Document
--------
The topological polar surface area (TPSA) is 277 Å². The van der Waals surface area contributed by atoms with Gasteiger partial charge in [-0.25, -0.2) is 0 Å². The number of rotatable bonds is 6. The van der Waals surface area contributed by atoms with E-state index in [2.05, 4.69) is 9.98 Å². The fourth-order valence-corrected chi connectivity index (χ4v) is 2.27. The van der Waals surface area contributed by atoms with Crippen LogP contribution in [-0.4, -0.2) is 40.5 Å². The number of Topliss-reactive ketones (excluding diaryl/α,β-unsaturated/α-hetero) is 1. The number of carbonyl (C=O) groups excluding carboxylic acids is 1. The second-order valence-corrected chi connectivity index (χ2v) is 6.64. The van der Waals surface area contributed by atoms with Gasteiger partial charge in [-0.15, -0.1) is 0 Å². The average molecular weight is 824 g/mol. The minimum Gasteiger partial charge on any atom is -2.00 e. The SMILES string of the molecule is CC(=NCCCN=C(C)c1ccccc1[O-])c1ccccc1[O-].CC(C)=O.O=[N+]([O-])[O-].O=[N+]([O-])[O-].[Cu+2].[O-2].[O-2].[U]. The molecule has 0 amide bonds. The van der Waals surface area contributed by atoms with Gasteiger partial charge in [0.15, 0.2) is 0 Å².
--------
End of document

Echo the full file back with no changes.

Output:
The topological polar surface area (TPSA) is 277 Å². The van der Waals surface area contributed by atoms with Gasteiger partial charge in [-0.25, -0.2) is 0 Å². The number of rotatable bonds is 6. The van der Waals surface area contributed by atoms with E-state index in [2.05, 4.69) is 9.98 Å². The fourth-order valence-corrected chi connectivity index (χ4v) is 2.27. The van der Waals surface area contributed by atoms with Crippen LogP contribution in [-0.4, -0.2) is 40.5 Å². The number of Topliss-reactive ketones (excluding diaryl/α,β-unsaturated/α-hetero) is 1. The number of carbonyl (C=O) groups excluding carboxylic acids is 1. The second-order valence-corrected chi connectivity index (χ2v) is 6.64. The van der Waals surface area contributed by atoms with Gasteiger partial charge in [-0.15, -0.1) is 0 Å². The average molecular weight is 824 g/mol. The minimum Gasteiger partial charge on any atom is -2.00 e. The SMILES string of the molecule is CC(=NCCCN=C(C)c1ccccc1[O-])c1ccccc1[O-].CC(C)=O.O=[N+]([O-])[O-].O=[N+]([O-])[O-].[Cu+2].[O-2].[O-2].[U]. The molecule has 0 amide bonds. The van der Waals surface area contributed by atoms with Gasteiger partial charge in [0.15, 0.2) is 0 Å².